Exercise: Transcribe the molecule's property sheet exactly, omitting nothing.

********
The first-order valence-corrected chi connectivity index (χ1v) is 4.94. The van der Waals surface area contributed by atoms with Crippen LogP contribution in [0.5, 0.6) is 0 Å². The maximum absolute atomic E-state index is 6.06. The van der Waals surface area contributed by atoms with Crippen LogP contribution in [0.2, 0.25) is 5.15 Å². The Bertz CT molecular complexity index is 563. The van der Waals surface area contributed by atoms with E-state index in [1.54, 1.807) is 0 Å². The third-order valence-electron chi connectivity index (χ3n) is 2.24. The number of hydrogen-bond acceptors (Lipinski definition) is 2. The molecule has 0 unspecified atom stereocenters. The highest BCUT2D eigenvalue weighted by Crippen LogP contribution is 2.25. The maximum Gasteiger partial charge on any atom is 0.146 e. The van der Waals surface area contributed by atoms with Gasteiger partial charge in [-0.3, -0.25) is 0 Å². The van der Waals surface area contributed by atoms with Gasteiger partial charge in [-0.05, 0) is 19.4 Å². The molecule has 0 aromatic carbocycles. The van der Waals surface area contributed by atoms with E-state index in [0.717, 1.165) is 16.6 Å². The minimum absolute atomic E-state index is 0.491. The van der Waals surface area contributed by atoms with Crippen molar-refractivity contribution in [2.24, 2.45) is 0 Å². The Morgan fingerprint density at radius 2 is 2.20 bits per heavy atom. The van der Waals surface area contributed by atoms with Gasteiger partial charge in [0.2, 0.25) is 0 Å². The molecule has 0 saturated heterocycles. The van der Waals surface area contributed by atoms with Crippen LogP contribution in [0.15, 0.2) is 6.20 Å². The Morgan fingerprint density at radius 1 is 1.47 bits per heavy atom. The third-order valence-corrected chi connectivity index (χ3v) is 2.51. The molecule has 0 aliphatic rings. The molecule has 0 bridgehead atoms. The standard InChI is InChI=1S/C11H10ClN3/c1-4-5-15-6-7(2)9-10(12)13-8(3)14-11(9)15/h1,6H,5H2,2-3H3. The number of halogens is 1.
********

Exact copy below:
The first-order valence-corrected chi connectivity index (χ1v) is 4.94. The van der Waals surface area contributed by atoms with Crippen LogP contribution in [0.5, 0.6) is 0 Å². The maximum absolute atomic E-state index is 6.06. The van der Waals surface area contributed by atoms with Crippen LogP contribution in [0.2, 0.25) is 5.15 Å². The Bertz CT molecular complexity index is 563. The van der Waals surface area contributed by atoms with E-state index in [1.54, 1.807) is 0 Å². The third-order valence-electron chi connectivity index (χ3n) is 2.24. The number of hydrogen-bond acceptors (Lipinski definition) is 2. The molecule has 0 unspecified atom stereocenters. The highest BCUT2D eigenvalue weighted by Crippen LogP contribution is 2.25. The maximum Gasteiger partial charge on any atom is 0.146 e. The van der Waals surface area contributed by atoms with Gasteiger partial charge in [-0.3, -0.25) is 0 Å². The van der Waals surface area contributed by atoms with Gasteiger partial charge in [-0.05, 0) is 19.4 Å². The molecule has 0 aromatic carbocycles. The van der Waals surface area contributed by atoms with E-state index in [0.717, 1.165) is 16.6 Å². The minimum absolute atomic E-state index is 0.491. The van der Waals surface area contributed by atoms with Crippen molar-refractivity contribution in [2.24, 2.45) is 0 Å². The Morgan fingerprint density at radius 2 is 2.20 bits per heavy atom. The van der Waals surface area contributed by atoms with Gasteiger partial charge in [0.2, 0.25) is 0 Å². The molecule has 0 saturated heterocycles. The van der Waals surface area contributed by atoms with Crippen LogP contribution in [0.15, 0.2) is 6.20 Å². The Morgan fingerprint density at radius 1 is 1.47 bits per heavy atom. The third-order valence-corrected chi connectivity index (χ3v) is 2.51. The molecule has 0 aliphatic rings. The molecule has 0 bridgehead atoms. The standard InChI is InChI=1S/C11H10ClN3/c1-4-5-15-6-7(2)9-10(12)13-8(3)14-11(9)15/h1,6H,5H2,2-3H3. The number of halogens is 1.